# Cube Root times Cube Root

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• Nov 30th 2009, 09:03 AM
sharkman
Cube Root times Cube Root
cube root of 16(m^2)(n) multiplied by cube root of 27(m^2)(n)

I converted the problem to (16m^2n)^1/3 * (27m^2n)^/3.

Is this the correct way to write the original problem another way?

I finally got (432m^4n^2)^2/3.

Is this correct?
• Nov 30th 2009, 09:15 AM
craig
Quote:

Originally Posted by sharkman
cube root of 16(m^2)(n) multiplied by cube root of 27(m^2)(n)

I converted the problem to (16m^2n)^1/3 * (27m^2n)^/3.

Is this the correct way to write the original problem another way?

I finally got (432m^4n^2)^2/3.

Is this correct?

Nearly there. Recall that $\displaystyle \sqrt[3]{a} \times \sqrt[3]{b} = \sqrt[3]{ab}$

In your question you have $\displaystyle \sqrt[3]{16(m^2)(n)} \times \sqrt[3]{27(m^2)(n)}$.

Using the fact I gave first, this means than the answer is...

Hint: Your multiplication of the $\displaystyle m$ and $\displaystyle n$ terms was not wrong, it was the index - $\displaystyle \frac{2}{3}$ - that you got wrong.
• Nov 30th 2009, 09:26 AM
sharkman
answer...
Quote:

Originally Posted by craig
Nearly there. Recall that $\displaystyle \sqrt[3]{a} \times \sqrt[3]{b} = \sqrt[3]{ab}$

In your question you have $\displaystyle \sqrt[3]{16(m^2)(n)} \times \sqrt[3]{27(m^2)(n)}$.

Using the fact I gave first, this means than the answer is...

Hint: Your multiplication of the $\displaystyle m$ and $\displaystyle n$ terms was not wrong, it was the index - $\displaystyle \frac{2}{3}$ - that you got wrong.

The answer should be cubert{432m^4n^2}, right?
• Nov 30th 2009, 09:27 AM
craig
Correct :)
• Nov 30th 2009, 09:28 AM
sharkman
great
Quote:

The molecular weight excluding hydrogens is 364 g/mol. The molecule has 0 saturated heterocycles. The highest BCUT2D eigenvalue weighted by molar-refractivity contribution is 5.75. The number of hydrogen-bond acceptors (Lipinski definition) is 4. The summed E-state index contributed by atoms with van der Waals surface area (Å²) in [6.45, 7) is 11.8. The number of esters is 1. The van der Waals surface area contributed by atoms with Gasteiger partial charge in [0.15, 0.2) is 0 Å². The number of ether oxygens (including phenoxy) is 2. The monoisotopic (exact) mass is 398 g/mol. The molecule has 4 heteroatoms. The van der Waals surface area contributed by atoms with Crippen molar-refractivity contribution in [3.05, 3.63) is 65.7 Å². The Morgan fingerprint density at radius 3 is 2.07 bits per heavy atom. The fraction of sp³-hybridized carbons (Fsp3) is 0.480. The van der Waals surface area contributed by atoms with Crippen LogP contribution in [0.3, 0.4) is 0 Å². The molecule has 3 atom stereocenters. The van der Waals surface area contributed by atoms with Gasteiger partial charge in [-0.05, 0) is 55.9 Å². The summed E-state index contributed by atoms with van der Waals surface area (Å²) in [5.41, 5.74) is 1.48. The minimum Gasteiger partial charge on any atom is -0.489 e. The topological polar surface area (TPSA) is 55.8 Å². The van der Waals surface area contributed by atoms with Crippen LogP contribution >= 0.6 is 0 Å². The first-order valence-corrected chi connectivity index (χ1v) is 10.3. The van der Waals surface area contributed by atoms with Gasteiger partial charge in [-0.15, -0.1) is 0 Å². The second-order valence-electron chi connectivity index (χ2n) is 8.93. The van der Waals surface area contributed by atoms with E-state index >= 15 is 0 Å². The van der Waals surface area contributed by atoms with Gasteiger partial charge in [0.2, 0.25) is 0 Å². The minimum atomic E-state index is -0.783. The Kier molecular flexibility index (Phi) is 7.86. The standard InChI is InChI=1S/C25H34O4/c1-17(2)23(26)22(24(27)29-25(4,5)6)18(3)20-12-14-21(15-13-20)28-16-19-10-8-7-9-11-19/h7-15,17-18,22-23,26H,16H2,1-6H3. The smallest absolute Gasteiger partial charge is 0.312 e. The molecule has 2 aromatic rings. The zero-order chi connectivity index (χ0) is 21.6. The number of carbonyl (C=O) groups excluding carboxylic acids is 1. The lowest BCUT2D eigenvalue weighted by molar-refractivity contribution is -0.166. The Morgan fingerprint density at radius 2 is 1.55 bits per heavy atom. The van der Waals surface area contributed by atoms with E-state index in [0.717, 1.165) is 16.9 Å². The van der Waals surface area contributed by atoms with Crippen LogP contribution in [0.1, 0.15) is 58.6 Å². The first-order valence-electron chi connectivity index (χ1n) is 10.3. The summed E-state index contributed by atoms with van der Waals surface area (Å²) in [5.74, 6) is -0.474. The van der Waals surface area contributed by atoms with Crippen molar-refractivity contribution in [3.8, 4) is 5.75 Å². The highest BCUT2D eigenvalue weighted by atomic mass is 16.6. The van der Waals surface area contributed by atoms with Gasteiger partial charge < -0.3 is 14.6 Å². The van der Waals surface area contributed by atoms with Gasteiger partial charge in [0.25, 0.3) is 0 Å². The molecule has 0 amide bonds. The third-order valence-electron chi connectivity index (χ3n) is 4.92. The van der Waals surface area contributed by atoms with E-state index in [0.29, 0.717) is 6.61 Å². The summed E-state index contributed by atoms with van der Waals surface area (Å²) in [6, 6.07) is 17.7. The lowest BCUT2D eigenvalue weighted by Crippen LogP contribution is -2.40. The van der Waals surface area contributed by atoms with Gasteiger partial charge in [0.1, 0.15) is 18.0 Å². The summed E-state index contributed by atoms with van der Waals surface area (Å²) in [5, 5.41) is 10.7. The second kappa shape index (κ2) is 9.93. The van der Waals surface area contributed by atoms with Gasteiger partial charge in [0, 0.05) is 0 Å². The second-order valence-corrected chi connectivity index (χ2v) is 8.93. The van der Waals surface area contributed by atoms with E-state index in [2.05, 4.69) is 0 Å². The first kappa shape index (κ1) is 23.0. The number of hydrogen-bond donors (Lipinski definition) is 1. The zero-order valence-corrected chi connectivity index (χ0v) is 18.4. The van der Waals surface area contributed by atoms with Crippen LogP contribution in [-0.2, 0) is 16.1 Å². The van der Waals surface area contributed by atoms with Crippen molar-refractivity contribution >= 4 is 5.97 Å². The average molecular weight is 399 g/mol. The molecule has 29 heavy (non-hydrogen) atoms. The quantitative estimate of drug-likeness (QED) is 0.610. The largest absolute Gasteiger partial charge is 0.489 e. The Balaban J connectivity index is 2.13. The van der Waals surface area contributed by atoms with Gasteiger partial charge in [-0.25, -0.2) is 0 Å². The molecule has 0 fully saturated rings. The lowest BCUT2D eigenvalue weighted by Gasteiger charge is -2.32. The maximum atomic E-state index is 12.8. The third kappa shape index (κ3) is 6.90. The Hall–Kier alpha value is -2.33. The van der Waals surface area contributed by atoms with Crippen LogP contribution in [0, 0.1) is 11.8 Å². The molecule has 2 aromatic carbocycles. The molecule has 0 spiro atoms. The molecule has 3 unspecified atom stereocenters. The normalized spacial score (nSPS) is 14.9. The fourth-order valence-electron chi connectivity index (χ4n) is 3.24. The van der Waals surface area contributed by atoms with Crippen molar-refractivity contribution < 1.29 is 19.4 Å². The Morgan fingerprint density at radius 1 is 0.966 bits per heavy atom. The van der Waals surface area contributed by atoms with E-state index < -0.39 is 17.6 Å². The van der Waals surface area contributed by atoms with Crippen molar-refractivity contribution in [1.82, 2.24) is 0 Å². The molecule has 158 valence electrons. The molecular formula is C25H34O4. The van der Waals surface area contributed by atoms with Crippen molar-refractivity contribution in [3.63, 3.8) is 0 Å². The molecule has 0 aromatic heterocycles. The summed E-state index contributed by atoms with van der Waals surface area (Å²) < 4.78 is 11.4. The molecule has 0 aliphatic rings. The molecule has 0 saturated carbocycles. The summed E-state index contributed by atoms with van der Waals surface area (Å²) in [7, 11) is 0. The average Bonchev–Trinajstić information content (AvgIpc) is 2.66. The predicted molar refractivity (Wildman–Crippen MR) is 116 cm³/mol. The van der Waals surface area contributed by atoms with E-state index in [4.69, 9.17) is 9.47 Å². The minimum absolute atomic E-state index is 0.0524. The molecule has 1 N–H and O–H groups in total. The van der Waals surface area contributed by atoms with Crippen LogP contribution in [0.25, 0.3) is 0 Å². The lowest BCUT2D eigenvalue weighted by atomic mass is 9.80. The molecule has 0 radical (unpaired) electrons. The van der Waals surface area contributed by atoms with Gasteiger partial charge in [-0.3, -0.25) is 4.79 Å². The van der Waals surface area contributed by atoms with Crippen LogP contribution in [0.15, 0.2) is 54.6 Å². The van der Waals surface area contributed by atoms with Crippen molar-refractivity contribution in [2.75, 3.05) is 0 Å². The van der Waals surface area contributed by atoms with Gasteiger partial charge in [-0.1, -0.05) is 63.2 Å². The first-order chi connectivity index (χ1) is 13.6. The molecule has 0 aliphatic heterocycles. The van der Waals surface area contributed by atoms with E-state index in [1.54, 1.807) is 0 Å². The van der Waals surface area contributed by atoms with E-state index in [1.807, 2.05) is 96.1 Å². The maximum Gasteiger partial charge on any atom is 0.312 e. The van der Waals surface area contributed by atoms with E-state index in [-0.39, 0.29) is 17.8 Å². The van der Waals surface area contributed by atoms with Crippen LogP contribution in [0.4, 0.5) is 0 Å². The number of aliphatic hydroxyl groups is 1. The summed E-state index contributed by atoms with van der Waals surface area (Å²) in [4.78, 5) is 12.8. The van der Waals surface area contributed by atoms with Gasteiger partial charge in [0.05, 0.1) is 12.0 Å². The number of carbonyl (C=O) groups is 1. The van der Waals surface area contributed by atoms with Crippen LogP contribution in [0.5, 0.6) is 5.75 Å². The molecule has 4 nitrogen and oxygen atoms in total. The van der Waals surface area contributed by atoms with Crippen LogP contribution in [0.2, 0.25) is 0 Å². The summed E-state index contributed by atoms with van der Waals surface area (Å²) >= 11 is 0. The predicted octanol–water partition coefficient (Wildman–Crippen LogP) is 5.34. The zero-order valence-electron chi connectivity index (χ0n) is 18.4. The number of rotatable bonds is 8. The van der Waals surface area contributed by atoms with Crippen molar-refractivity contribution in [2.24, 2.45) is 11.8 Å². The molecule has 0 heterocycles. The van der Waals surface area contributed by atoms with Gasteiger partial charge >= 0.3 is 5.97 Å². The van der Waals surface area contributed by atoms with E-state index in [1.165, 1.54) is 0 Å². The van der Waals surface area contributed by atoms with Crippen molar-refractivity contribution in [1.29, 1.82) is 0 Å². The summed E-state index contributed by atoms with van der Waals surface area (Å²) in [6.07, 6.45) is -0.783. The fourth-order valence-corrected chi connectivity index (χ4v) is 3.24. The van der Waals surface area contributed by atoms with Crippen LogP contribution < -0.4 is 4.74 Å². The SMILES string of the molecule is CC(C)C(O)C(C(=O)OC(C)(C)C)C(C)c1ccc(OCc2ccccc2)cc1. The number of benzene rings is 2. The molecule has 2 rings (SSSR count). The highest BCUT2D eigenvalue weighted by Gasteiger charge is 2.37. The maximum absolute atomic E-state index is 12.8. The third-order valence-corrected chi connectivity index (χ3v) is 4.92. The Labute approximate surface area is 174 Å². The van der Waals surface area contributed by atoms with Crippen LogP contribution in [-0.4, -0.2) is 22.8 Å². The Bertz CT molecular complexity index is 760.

Originally Posted by craig
Correct :)

Great! Thanks!
• Dec 1st 2009, 03:04 AM
HallsofIvy
Quote:

Originally Posted by sharkman
The answer should be cubert{432m^4n^2}, right?

Don't be too shocked if your teacher marks it wrong because it has not been simplified as much as it could be. $\displaystyle m^4= m^3 m$ so $\displaystyle \sqrt[3]{m^4}= \sqrt[3]{m^3}\sqrt[3]{m}= m\sqrt[3]{m}$. Perhaps more importantly, $\displaystyle 432= (16)(27)= (2^4)(3^3)= (2^3)(3^3)(2)$ so $\displaystyle \sqrt[3]{432}= \sqrt[3]{2^3}\sqrt[3]{3^3}\sqrt[3](2)= 6\sqrt[3]{2}$.

The best way to write your answer is $\displaystyle 6m\sqrt[3]{2mn^2}$.
• Dec 1st 2009, 06:03 AM
sharkman
ok
Quote:

Originally Posted by HallsofIvy
Don't be too shocked if your teacher marks it wrong because it has not been simplified as much as it could be. $\displaystyle m^4= m^3 m$ so $\displaystyle \sqrt[3]{m^4}= \sqrt[3]{m^3}\sqrt[3]{m}= m\sqrt[3]{m}$. Perhaps more importantly, $\displaystyle 432= (16)(27)= (2^4)(3^3)= (2^3)(3^3)(2)$ so $\displaystyle \sqrt[3]{432}= \sqrt[3]{2^3}\sqrt[3]{3^3}\sqrt[3](2)= 6\sqrt[3]{2}$.

The best way to write your answer is $\displaystyle 6m\sqrt[3]{2mn^2}$.

I understand. You decided to break the problem down a bit more.